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Gulf War and Health: Insecticides and Solvents, Volume 2 EXECUTIVE SUMMARY The Gulf War was considered a brief and successful military operation, with few injuries and deaths of US troops. The war began in August 1990, and the last US ground troops returned home by June 1991. Although most Gulf War veterans resumed their normal activities, many began reporting a variety of unexplained health problems that they attributed to their participation in the Gulf War, including chronic fatigue, muscle and joint pain, loss of concentration, forgetfulness, headache, and rash. One response to concerns about the veterans’ health problems was a request by the Department of Veterans Affairs (VA) that the Institute of Medicine (IOM) review the scientific and medical literature on the long-term adverse health effects of agents to which the Gulf War veterans may have been exposed. In 1998, IOM and VA entered into a contract for a series of studies that would provide conclusions about the strength of associations between exposure to the agents of concern and health outcomes as observed in the epidemiologic literature. Congress, also responding to the growing concerns of ill veterans, passed legislation in 1998 (the Persian Gulf War Veterans Act, PL 105–277, and the Veterans Programs Enhancement Act, PL 105–368) for a study similar to that previously requested by VA. The legislation directed the secretary of veterans affairs to enter into an agreement with IOM to review the literature on 33 agents believed to be associated with service in the Gulf War and to assess the strength of the evidence of associations between exposure to the agents and long-term adverse health effects. The legislation directed the secretary to consider the IOM conclusions when making decisions about compensation. The following agents are listed in PL 105–277 and PL 105–368: Pesticides: organophosphorous pesticides (chlorpyrifos, diazinon, dichlorvos, and malathion), carbamate pesticides (proxpur1, carbaryl, and methomyl), and chlorinated-hydrocarbons and other pesticides and repellents (lindane, pyrethrins, permethrins2, rodenticides [bait], and the repellent DEET [N,N-diethyl-3-methylbenzamide]) Pyridostigmine bromide Nerve agents and precursor compounds: sarin and tabun Synthetic chemical compounds: mustard agents, volatile organic compounds, hydrazine, red fuming nitric acid, and solvents Environmental particles and pollutants: hydrogen sulfide, oil-fire byproducts, diesel heater fumes, and sand microparticles 1 The committee searched and examined the literature on the insecticide propoxur. 2 Permethrin is the name of a specific pyrethroid insecticide.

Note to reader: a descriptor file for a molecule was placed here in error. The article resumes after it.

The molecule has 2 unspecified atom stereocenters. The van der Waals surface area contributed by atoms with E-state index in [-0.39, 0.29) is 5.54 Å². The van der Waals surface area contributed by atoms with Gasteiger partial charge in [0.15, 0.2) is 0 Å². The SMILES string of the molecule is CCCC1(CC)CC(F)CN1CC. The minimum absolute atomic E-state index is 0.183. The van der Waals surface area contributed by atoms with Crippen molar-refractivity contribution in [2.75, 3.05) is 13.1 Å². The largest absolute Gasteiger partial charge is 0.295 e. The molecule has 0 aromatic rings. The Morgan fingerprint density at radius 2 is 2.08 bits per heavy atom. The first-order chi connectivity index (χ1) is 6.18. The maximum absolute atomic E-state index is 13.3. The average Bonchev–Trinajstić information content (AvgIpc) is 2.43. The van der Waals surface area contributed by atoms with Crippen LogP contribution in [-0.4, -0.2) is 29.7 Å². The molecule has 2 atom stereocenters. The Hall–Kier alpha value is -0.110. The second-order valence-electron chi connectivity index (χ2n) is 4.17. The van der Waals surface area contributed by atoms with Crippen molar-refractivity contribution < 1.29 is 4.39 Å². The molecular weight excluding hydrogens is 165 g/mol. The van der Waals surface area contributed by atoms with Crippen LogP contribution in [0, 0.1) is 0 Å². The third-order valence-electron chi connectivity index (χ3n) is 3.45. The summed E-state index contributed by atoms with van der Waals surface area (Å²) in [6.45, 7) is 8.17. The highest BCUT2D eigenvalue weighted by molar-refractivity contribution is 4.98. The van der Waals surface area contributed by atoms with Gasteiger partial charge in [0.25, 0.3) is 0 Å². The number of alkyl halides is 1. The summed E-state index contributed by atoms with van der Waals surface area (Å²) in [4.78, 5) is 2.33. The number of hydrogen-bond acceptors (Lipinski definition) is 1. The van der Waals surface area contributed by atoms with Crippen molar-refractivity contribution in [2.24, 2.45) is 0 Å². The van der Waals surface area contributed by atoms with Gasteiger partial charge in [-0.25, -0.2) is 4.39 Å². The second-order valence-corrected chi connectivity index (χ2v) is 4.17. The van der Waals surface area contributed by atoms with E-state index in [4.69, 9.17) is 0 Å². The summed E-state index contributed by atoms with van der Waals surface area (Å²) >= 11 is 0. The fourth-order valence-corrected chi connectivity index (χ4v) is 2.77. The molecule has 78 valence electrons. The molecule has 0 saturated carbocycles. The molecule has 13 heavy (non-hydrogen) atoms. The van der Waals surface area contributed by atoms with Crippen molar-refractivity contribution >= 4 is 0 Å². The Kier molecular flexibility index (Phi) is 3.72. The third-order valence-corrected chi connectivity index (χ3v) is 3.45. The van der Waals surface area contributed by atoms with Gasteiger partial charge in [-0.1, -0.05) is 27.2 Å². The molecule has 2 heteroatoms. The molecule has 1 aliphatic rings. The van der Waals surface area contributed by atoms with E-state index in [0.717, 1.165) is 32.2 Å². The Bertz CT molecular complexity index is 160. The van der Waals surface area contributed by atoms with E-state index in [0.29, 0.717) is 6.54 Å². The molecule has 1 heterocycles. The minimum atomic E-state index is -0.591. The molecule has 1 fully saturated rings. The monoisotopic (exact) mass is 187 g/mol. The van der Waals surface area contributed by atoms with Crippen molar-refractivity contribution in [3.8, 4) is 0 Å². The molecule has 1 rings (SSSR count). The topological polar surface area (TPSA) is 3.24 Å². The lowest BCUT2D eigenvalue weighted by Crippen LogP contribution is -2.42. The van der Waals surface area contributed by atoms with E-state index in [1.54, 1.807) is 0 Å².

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Gulf War and Health: Insecticides and Solvents, Volume 2 Sources of radiation: uranium, depleted uranium, microwave radiation, and radiofrequency radiation Diseases endemic to the region: leishmaniasis, sandfly fever, pathogenic Escherichia coli, and shigellosis Administration of live, “attenuated,” and toxoid vaccines. In response to VA and Congress, IOM determined that the study would be conducted in phases and that the initial phase would include a review of the agents that were of most concern to the veterans. After meetings with Gulf War veterans, the first IOM Gulf War committee decided that its study would focus on depleted uranium, pyridostigmine bromide, sarin, and vaccines (anthrax and botulinum toxoid). After reviewing IOM’s Gulf War and Health, Volume 1, the secretary of veterans affairs determined that there was no basis to establish a presumption of a connection between Gulf War exposure to sarin, pyridostigmine bromide, depleted uranium, or anthrax or botulinum toxoid vaccine and various health outcomes. SCOPE OF VOLUME 2 This second volume focuses on long-term adverse health outcomes associated with exposure to insecticides and solvents. The IOM committee that was formed to conduct the second study began its work by overseeing extensive searches of the peer-reviewed medical and scientific literature. The searches retrieved about 30,000 potentially relevant references which were considered by the committee and staff. After an assessment of the references, the committee focused on about 3000 that analyzed the relevant insecticides and solvents and their long-term adverse health effects in humans. The committee did not review the literature on short-term outcomes, inasmuch as the veterans, their families, VA, and Congress are concerned with health effects that might persist long after exposure ceased and that might require compensation. It should be noted that the charge to IOM was not to determine whether a unique Gulf War syndrome exists or to judge whether veterans were exposed to the putative agents. Nor was the charge to focus on broader issues, such as the potential costs of compensation for veterans or policy regarding such compensation; that policy is the responsibility of the secretary of veterans affairs. The committee’s charge was to assess the scientific evidence regarding long-term health effects associated with exposure to specific agents that were potentially present during the Gulf War. Epidemiologic studies that analyzed the relationship between exposure to specific chemicals under review and long-term health outcomes provided the evidence for the committee to use in drawing conclusions of association. METHODS As the committee began its task, the first step was to broadly identify the literature for review. Searches were conducted by using the names and synonyms of the specific insecticides and solvents identified for study, their Chemical Abstract Service registry numbers, and the relevant classes of insecticides and solvents. Searches were also conducted on occupations with known exposure to insecticides or solvents (such as pesticide application, painting, and dry